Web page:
By the time our children reach their teens they are in the important process of developing their own identity, apart from that of their parents. Needless to say, it’s an important and vulnerable time in their lives. For parents it can be filled with land mines. So it’s important for us to try to understand what’s influencing their behaviour and to keep the lines of communication open.
For our young people, it’s a time of exploration, making mistakes and learning from them. As parents, we need to understand that our role is to guide our offspring into adulthood. Depending on the young person’s abilities and the willingness of their parents to provide a flexible environment that promotes growth, they should come out of this process, well balanced independent adults who will contribute in a positive way to society. Here are my 5 tips for parenting a teen while protecting that teen spirit!
- Basic boundariesare an important aspect of a well-functioning family. As children grow into adolescence, it’s important that these boundaries are reviewed and agreed on from time to time in the interest of all the family. It’s important that young people are involved in discussing the value of these boundaries and to be asked to sign up to them. For most young people fairness is paramount and you can be sure that they won’t be hesitant in pointing out when they believe something is not fair!
- Choices and consequencesare important factors in encouraging good behaviour in young people. If a teen is given a consequence which has been agreed beforehand, when confronted with a choice to behave or not, the likelihood is that they will learn to choose responsibly. The important thing is to follow through with the consequence if they don’t. Consequences should be practical and not humiliating or degrading to the young person.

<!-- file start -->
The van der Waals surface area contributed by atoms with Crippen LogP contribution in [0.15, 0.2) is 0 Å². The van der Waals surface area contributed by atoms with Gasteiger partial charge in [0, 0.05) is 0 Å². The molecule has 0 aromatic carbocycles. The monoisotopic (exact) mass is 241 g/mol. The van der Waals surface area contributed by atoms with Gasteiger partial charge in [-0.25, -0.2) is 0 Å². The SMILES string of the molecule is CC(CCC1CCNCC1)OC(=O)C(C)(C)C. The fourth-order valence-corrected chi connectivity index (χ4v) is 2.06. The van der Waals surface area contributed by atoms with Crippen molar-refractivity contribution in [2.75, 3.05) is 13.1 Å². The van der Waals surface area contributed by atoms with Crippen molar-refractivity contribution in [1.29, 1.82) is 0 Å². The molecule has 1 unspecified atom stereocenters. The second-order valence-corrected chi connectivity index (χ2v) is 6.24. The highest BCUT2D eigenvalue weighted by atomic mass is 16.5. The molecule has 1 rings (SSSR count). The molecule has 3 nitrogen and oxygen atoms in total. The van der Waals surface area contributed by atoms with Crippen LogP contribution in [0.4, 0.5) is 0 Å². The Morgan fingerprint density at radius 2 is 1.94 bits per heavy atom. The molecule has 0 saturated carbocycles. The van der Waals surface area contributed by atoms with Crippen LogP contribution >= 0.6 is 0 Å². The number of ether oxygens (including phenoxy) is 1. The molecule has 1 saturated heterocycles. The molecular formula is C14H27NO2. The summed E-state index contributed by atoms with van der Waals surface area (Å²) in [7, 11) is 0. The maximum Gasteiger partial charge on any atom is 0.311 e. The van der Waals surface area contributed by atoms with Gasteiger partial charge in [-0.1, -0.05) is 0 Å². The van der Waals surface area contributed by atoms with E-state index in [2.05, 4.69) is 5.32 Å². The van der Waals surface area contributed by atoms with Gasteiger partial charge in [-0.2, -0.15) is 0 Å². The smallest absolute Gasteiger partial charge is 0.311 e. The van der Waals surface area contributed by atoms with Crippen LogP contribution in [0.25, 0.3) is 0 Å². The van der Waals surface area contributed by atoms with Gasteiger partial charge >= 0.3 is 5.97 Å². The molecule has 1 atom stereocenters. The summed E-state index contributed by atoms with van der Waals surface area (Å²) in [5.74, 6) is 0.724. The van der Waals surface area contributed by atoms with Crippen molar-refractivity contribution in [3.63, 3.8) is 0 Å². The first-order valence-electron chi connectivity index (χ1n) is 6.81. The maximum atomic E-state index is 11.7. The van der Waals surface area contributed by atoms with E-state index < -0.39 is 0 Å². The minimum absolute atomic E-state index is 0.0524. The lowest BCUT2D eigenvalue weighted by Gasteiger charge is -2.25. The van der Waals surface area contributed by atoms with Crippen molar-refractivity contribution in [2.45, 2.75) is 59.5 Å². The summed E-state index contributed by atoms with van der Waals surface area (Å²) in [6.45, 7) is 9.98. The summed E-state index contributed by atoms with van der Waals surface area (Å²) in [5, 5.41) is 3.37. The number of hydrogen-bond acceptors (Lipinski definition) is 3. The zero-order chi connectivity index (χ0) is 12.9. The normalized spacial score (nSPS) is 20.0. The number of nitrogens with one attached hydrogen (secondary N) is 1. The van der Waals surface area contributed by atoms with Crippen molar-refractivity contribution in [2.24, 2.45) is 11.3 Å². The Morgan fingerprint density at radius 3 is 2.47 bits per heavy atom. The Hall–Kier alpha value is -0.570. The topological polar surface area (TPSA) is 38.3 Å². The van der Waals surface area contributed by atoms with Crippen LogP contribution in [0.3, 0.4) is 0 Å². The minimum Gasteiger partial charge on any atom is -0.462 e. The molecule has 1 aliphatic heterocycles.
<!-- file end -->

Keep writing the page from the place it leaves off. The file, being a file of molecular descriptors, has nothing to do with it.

- Encouragementis one of the most important tools we have to guide young people. The most important form of encouragement we can give to our child is our time and attention. As adults, we like our work being recognised and it often motivates us to give that extra percent. Likewise, it’s the same for our teens.
- Timeto have fun together, individually with your teen and as a family is priceless. It is an important part of encouraging communication. In those in-between years, young people often feel isolated from their family, emotionally and physically. They often feel that they don’t fit in anymore. Most spend more time with their peers, on social media and mobile phones. It’s a normal transition process. However, they still need their parents or carers. Amidst the complex hormonal and mental turmoil, as they adjust to the changing and developing landscape of their bodies, teens can feel alien and different. They sometimes believe that everyone is against them. Their perspective is at times warped a little and sometimes dead on the ball!
- Listento your teen. That is, actively listen in a way that they know you are present to them. It’s important not to criticise their ideas and thoughts, which is not to say you must agree with them, but give them the respect that you would hope they would give to you. Sometimes, with our teen’s busy schedules and our own, it takes effort to recognise the opportunities to communicate with each other. As an adult, this is primarily our job. I know that for my teens, it used to be just before bed-time when they were relaxed and less ‘on guard’!
In the end of the day, we are caretakers of our children until they can fly the nest. We can love them to death, but we can’t think their thoughts or walk in their shoes. My belief, at this stage in my life, is that communication and unconditional love is the key to a lasting, long term relationship with your child no matter what stage in life they are at!